Theresa Rodriguez-Moodie | Deep sea mining not worth the risk
Scientists today know more about space than about the deep sea. This ecosystem is the largest on the planet, comprising over 90 per cent of the marine environment. In 1970, the deep sea was declared the ‘Common Heritage of Mankind’ to be preserved for peaceful purposes.
In spite of this recognition, mining this fragile and critically important environment could begin as early as 2023. The impacts of deep sea mining (DSM) have the potential to be devastating and global. In 2019, despite warnings of scientists and civil society groups across the world, the Government of Jamaica (GOJ) entered the DSM industry through its sponsorship of Blue Minerals Jamaica Limited (BMJ), a Jamaican registered company.
WHAT IS DEEP SEA MINING?
The deep sea is 200 metres to 11 kilometres beneath the ocean surface. Until a few years ago, many thought that not much life existed at such extreme depths. It supports some of the planet’s most stable and unique ecosystems which may be as diverse as the world’s richest tropical rainforests. It plays a critical role in regulating climate by absorbing the greenhouse gases and heat produced by human activity and is already under stress from pollutants, microplastics, and climate-related impacts.
It also contains deposits of copper, nickel, cobalt, silver, gold, manganese, zinc, among others, in high concentrations. DSM has been purported to be essential for sustainable economic development by mining interests, including our Jamaican Government (Source: Ministry of Foreign Affairs and Trade). Others believe that there is no need to mine the deep sea because adequate resources are already available.
WHAT ARE THE POTENTIAL IMPACTS?
The technology to undertake DSM is still in development. The general idea, however, is that a submersible craft, about the size of a bulldozer, will move in rows across the sea floor sucking up sediment laced with minerals. This sediment will then be processed and unwanted sediments returned to the sea.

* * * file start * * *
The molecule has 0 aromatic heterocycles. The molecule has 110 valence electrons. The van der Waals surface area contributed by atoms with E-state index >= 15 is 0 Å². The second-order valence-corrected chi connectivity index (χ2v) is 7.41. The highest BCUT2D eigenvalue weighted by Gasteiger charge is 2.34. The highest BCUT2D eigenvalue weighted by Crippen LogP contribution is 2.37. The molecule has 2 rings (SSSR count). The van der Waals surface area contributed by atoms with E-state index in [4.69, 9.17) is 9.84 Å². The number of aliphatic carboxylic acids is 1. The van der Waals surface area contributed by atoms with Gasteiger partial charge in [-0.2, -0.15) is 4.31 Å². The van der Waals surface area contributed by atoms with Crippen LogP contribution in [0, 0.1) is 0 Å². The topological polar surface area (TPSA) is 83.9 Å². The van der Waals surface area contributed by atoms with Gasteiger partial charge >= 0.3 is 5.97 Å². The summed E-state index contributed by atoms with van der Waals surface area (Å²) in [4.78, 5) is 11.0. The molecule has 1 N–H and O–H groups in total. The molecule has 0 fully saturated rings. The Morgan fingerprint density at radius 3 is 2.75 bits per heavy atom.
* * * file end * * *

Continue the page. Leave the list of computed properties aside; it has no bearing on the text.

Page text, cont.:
The likely impacts include killing organisms and microorganisms in the path of these machines and underwater dust-storms creating sediment plumes four to five times the size of the area mined. The plume would not only affect organisms in the deep sea, but also other fisheries in shallow water as discharge plumes from the surface ship may travel thousands of kilometres. Noise will likely affect marine animals that use sound to navigate (dolphins, whales, and sea turtles). Since the deep sea acts as a sink for excess greenhouse gases and heat, mining could result in a release of these gases, further exacerbating the climate crisis.
The impacts on fisheries and other marine animals are not likely to be localised. If there is disruption to international fisheries due to DSM, distant international fishing fleets could begin pressuring Caribbean waters.
Test mining in the topical East Pacific 1989 by German researchers who simulated mining-related disturbances have shown that no life returned even after 26 years (Vonnahme, T.R. et al, 2020).
Additionally, DSM presents potential risks to the attainment of the Sustainable Development Goals (SDGs), and presents potential risks to Goal 4 of Vision 2030 Jamaica which is “Jamaica has a healthy natural environment”, since the risks associated with DSM are far-reaching and potentially devastating.
JAMAICA AND DSM
With this understanding of DSM and its impacts, let’s explore the links with Jamaica. The International Seabed Authority (ISA), headquartered in Kingston, is responsible for authorising and controlling development of mineral-related operations in the international seabed.